A 114-year-old educational legacy ends
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Nislick, a Bayside resident, came up with the idea to honor the last graduating class because he felt it would be something his fellow alumni would like to share in. “It’s a sad occasion, the closing of a great institution,” he said. “I didn’t want to let it go by without recognition.”
When Nislick learned what Weinstock had collected for the scholarship fund, he contacted the high school to see if they would like to honor more than one graduate. Nislick said he spoke with Far Rockaway High School Vice Principal Tuwanna Williams-Gray who said the school would honor more than one student.
Rhonda Glickman, vice president of Sales for Richner Communications, is a Class of 1970 graduate, who had some of her happiest memories in Far Rockaway. The neighborhood she grew up in was diverse and that during her senior year of high school, her male classmates were consumed with worry about being drafted, Glickman said. “You wouldn’t be drafted if you were married or a teacher, so many of the teachers were 23-years-old and male, at the time, to avoid the draft,” she said.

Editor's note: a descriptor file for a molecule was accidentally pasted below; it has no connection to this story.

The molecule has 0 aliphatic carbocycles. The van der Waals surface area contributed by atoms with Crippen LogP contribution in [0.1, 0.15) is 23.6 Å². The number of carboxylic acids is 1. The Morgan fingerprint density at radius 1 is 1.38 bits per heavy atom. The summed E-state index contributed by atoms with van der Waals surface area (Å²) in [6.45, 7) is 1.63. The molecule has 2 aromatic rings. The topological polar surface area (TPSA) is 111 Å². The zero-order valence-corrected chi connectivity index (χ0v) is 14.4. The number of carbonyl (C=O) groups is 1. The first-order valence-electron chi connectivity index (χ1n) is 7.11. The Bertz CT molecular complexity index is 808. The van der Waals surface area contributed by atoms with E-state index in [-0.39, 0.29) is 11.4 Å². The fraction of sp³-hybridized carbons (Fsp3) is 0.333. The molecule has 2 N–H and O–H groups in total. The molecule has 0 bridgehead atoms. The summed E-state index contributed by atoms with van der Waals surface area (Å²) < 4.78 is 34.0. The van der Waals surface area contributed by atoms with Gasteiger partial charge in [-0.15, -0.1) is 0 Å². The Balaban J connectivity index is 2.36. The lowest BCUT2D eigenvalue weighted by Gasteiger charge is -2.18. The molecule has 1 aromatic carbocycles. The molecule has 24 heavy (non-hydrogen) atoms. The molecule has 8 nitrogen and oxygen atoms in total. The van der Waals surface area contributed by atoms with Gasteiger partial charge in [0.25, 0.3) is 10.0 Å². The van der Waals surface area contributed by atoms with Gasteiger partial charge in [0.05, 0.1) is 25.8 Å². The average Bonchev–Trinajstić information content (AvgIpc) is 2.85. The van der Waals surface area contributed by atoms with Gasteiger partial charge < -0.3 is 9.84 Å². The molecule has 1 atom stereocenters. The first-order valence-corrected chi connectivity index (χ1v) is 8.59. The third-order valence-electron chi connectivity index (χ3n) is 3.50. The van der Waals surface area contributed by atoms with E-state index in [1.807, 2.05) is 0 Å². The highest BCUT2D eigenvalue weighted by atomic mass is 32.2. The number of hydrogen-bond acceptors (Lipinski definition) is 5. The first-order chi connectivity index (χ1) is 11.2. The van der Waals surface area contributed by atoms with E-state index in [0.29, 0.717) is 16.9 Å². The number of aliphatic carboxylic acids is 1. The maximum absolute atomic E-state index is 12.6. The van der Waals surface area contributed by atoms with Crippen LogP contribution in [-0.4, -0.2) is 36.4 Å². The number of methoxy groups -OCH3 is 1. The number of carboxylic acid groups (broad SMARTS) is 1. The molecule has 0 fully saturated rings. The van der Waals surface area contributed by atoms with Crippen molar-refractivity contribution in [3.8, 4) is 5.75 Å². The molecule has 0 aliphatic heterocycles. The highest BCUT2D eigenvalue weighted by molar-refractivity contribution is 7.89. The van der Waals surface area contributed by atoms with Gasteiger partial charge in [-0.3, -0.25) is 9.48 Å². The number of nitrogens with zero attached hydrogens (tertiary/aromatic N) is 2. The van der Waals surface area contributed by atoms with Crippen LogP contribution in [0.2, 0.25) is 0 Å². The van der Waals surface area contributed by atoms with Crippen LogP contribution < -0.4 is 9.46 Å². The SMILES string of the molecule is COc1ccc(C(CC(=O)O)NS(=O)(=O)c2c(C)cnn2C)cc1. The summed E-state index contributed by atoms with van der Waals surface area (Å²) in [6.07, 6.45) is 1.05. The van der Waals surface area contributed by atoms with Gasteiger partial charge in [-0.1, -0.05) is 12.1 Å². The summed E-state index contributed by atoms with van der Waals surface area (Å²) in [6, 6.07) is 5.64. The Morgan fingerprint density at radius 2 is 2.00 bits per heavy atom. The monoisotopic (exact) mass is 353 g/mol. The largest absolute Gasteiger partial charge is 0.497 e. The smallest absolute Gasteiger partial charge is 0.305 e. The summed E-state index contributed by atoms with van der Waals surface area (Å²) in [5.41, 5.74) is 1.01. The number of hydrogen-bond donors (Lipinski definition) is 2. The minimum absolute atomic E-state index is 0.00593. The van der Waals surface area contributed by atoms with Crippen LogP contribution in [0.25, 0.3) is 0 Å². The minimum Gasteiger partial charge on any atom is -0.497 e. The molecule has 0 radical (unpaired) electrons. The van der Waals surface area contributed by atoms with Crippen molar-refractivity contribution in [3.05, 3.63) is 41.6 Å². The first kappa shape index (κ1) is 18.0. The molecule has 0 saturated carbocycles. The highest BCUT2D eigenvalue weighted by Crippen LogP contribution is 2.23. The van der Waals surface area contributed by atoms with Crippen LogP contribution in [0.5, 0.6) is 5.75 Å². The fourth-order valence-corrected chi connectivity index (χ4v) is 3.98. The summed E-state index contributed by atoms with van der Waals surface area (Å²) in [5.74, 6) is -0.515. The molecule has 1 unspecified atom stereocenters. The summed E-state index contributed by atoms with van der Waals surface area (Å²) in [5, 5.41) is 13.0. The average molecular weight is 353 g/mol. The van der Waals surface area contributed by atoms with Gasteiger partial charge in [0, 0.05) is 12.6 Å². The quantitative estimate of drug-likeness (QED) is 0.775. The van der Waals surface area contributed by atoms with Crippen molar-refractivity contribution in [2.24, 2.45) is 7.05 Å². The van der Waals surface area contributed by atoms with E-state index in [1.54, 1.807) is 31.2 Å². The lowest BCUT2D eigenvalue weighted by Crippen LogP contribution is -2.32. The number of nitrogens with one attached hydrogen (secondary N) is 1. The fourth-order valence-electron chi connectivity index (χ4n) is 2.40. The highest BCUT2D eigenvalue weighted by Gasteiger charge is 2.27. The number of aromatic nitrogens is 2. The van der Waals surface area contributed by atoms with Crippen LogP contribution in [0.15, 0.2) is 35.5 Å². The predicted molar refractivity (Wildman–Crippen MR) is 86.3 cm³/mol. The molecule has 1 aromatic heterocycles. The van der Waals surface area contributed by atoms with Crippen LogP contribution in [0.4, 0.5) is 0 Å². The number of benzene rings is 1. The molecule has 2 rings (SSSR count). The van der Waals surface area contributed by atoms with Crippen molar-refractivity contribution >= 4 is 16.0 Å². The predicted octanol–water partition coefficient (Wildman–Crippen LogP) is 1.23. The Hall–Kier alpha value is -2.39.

Artist and painter Alli Burman, a Woodmere resident and Class of 1972, said her teachers at Far Rockaway High School paved the way for her future as she first explored the idea of going into oceanography. “My science teacher advised me that science wasn’t the best idea for me,” she said. “That school shaped my life and I feel that I got an incredibly thorough education and wonderful view of my life choices.”
She is shocked and dismayed about the closing of her alma mater and said that the Class of 2011 has a “tremendous burden on their shoulders.”
“Even though they may not feel or understand the legacy they’re leaving, they actually have a debt to pay and that is to ensure that something like this never happens again and that they make the most out of their lives,” Burman said. “I hope they realize that those before them had their lives, careers, hopes and dreams based on Far Rockaway High School and they have a tremendous burden on their shoulders to prove that the closing of the high school doesn’t mean the legacy of Far Rockaway is over.”